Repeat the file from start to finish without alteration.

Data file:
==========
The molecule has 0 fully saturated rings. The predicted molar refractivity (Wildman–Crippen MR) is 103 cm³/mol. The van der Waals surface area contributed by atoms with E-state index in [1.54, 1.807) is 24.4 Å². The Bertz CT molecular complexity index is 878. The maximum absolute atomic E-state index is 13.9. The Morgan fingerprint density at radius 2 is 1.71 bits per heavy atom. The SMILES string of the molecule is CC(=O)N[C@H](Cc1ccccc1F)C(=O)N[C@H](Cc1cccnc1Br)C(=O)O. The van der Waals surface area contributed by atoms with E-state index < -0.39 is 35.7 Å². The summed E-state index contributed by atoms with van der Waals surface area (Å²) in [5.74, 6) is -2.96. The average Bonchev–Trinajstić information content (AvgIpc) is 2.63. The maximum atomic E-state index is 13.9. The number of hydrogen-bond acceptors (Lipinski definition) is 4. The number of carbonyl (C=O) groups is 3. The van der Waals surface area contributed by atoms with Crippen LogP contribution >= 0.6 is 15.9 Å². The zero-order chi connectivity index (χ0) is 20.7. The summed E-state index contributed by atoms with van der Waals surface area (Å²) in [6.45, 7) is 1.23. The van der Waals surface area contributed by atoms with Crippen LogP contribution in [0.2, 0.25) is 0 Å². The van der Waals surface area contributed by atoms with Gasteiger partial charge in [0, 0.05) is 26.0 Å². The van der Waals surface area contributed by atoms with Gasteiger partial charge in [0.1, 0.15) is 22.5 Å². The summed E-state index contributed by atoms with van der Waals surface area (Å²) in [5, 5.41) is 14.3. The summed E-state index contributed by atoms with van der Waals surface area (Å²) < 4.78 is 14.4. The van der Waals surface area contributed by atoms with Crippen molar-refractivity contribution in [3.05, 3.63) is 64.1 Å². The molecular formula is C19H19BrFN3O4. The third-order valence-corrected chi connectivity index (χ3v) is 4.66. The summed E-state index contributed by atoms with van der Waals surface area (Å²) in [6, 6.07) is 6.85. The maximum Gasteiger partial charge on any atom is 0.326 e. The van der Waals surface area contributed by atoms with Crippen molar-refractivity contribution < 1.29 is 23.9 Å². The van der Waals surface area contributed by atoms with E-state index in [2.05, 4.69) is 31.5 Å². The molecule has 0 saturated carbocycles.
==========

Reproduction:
The molecule has 0 fully saturated rings. The predicted molar refractivity (Wildman–Crippen MR) is 103 cm³/mol. The van der Waals surface area contributed by atoms with E-state index in [1.54, 1.807) is 24.4 Å². The Bertz CT molecular complexity index is 878. The maximum absolute atomic E-state index is 13.9. The Morgan fingerprint density at radius 2 is 1.71 bits per heavy atom. The SMILES string of the molecule is CC(=O)N[C@H](Cc1ccccc1F)C(=O)N[C@H](Cc1cccnc1Br)C(=O)O. The van der Waals surface area contributed by atoms with E-state index < -0.39 is 35.7 Å². The summed E-state index contributed by atoms with van der Waals surface area (Å²) in [5.74, 6) is -2.96. The average Bonchev–Trinajstić information content (AvgIpc) is 2.63. The maximum atomic E-state index is 13.9. The number of hydrogen-bond acceptors (Lipinski definition) is 4. The number of carbonyl (C=O) groups is 3. The van der Waals surface area contributed by atoms with Crippen LogP contribution >= 0.6 is 15.9 Å². The zero-order chi connectivity index (χ0) is 20.7. The summed E-state index contributed by atoms with van der Waals surface area (Å²) in [6.45, 7) is 1.23. The van der Waals surface area contributed by atoms with Crippen LogP contribution in [0.2, 0.25) is 0 Å². The van der Waals surface area contributed by atoms with Gasteiger partial charge in [0, 0.05) is 26.0 Å². The van der Waals surface area contributed by atoms with Gasteiger partial charge in [0.1, 0.15) is 22.5 Å². The summed E-state index contributed by atoms with van der Waals surface area (Å²) in [5, 5.41) is 14.3. The summed E-state index contributed by atoms with van der Waals surface area (Å²) < 4.78 is 14.4. The van der Waals surface area contributed by atoms with Crippen molar-refractivity contribution in [3.05, 3.63) is 64.1 Å². The molecular formula is C19H19BrFN3O4. The third-order valence-corrected chi connectivity index (χ3v) is 4.66. The summed E-state index contributed by atoms with van der Waals surface area (Å²) in [6, 6.07) is 6.85. The maximum Gasteiger partial charge on any atom is 0.326 e. The van der Waals surface area contributed by atoms with Crippen molar-refractivity contribution < 1.29 is 23.9 Å². The van der Waals surface area contributed by atoms with E-state index in [2.05, 4.69) is 31.5 Å². The molecule has 0 saturated carbocycles.